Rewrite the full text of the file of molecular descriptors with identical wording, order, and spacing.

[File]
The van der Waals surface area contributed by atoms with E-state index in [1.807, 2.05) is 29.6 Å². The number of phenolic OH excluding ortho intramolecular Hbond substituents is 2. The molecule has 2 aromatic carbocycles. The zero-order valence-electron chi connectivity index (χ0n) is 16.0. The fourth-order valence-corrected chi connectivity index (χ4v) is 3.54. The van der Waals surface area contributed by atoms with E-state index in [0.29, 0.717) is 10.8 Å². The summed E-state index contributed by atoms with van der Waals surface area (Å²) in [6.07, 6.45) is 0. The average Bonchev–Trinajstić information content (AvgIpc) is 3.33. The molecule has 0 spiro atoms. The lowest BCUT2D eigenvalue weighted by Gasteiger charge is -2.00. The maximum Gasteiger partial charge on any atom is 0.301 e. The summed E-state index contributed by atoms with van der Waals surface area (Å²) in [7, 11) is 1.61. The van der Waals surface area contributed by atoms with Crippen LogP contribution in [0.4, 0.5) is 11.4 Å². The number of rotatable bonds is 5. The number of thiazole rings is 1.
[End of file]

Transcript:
The van der Waals surface area contributed by atoms with E-state index in [1.807, 2.05) is 29.6 Å². The number of phenolic OH excluding ortho intramolecular Hbond substituents is 2. The molecule has 2 aromatic carbocycles. The zero-order valence-electron chi connectivity index (χ0n) is 16.0. The fourth-order valence-corrected chi connectivity index (χ4v) is 3.54. The van der Waals surface area contributed by atoms with E-state index in [0.29, 0.717) is 10.8 Å². The summed E-state index contributed by atoms with van der Waals surface area (Å²) in [6.07, 6.45) is 0. The average Bonchev–Trinajstić information content (AvgIpc) is 3.33. The molecule has 0 spiro atoms. The lowest BCUT2D eigenvalue weighted by Gasteiger charge is -2.00. The maximum Gasteiger partial charge on any atom is 0.301 e. The summed E-state index contributed by atoms with van der Waals surface area (Å²) in [7, 11) is 1.61. The van der Waals surface area contributed by atoms with Crippen LogP contribution in [0.4, 0.5) is 11.4 Å². The number of rotatable bonds is 5. The number of thiazole rings is 1.